You must have noticed the Emergency Brake installed in the mass transit rail system of your city like the New York subway. The bright red handle with a huge sign reading ‘Emergency Break’ is unmistakable. However, the set of instructions posted next to the emergency brake is quite confusing. The topmost instruction in all cases is a slight variation of ‘Do Not Pull The Emergency Brake!’
So, what is the Emergency Brake Actually For?
Next, you need to figure out the circumstances in which the emergency brake handle could reasonably be pulled. The website of the Metropolitan Transportation Authority, the largest transport service provider in the North America, reads:
“Use the emergency brake cord only when the motion of the subway presents an imminent danger to life and limb.”
The transit officers explained the ‘imminent danger’ as a situation where a passenger is trapped in the door of the subway or is caught between two train cars. The officer further explained that pulling on the emergency brake in case of a fire, or an assault from one of the passengers in the car will hinder the rescue operation as the railway car would be stuck underground.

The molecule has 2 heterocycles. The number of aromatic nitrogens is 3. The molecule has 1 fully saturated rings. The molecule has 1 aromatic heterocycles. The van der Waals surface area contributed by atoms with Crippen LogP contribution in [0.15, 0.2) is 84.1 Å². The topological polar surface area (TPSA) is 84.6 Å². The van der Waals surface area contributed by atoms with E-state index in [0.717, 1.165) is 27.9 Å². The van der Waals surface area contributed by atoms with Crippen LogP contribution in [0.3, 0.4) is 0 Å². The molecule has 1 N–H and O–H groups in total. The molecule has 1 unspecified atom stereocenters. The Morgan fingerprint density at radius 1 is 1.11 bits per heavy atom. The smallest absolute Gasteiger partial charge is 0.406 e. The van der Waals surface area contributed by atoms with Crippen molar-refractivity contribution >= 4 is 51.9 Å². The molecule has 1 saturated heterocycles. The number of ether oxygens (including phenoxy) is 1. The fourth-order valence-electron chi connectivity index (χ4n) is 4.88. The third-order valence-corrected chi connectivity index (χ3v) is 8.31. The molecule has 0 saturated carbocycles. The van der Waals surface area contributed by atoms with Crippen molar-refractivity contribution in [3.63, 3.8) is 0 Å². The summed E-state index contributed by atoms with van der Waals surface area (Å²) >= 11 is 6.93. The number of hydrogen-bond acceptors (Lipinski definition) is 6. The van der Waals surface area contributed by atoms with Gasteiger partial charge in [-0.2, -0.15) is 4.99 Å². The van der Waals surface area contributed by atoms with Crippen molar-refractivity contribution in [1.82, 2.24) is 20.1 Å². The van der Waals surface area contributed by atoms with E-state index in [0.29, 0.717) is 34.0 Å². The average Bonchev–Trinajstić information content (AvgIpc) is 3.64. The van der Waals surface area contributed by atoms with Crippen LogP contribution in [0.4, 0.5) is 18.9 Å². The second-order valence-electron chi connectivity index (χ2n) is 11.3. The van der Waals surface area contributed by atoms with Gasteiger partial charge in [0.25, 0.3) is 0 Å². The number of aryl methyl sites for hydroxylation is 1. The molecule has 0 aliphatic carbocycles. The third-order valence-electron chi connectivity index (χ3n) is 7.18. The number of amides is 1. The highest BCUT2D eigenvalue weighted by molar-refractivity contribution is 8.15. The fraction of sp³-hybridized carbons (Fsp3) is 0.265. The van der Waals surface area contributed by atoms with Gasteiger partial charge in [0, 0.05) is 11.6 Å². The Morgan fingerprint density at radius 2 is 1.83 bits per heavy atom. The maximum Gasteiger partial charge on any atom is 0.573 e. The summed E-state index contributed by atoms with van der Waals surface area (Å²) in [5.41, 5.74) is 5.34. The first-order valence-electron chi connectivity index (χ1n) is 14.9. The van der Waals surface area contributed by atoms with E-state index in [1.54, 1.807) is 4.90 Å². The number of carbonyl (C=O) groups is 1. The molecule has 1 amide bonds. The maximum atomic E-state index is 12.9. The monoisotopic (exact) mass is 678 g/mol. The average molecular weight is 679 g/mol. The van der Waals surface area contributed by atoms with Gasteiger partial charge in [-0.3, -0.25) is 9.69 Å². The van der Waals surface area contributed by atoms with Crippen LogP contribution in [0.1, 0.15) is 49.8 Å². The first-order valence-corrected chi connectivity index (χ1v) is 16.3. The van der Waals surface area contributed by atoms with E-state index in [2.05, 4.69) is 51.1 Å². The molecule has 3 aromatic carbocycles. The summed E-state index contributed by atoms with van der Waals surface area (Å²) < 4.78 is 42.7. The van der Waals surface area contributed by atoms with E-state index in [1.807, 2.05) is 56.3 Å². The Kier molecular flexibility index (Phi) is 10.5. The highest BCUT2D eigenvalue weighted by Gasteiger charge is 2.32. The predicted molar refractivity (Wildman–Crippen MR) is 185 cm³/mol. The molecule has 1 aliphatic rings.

How does an Emergency Brake Work?
The MTA authorities explained the working of an emergency brake as:
“The emergency cord activates compressed-air brakes; an onboard conductor must then notify train traffic controllers, who can contact the Police Department. The braking system must be reset by the train’s crew before the car can start moving again, a process that usually takes 5 to 15 minutes and can delay tens of thousands of passengers traveling on a particular route.”
Thus, emergency brake of a subway system is something quite different from the one installed in the bus system informing the bus conductor to kindly stop. As seen in the video below, the compressed air-brakes installed in the subway cars are quite powerful and must be taken seriously!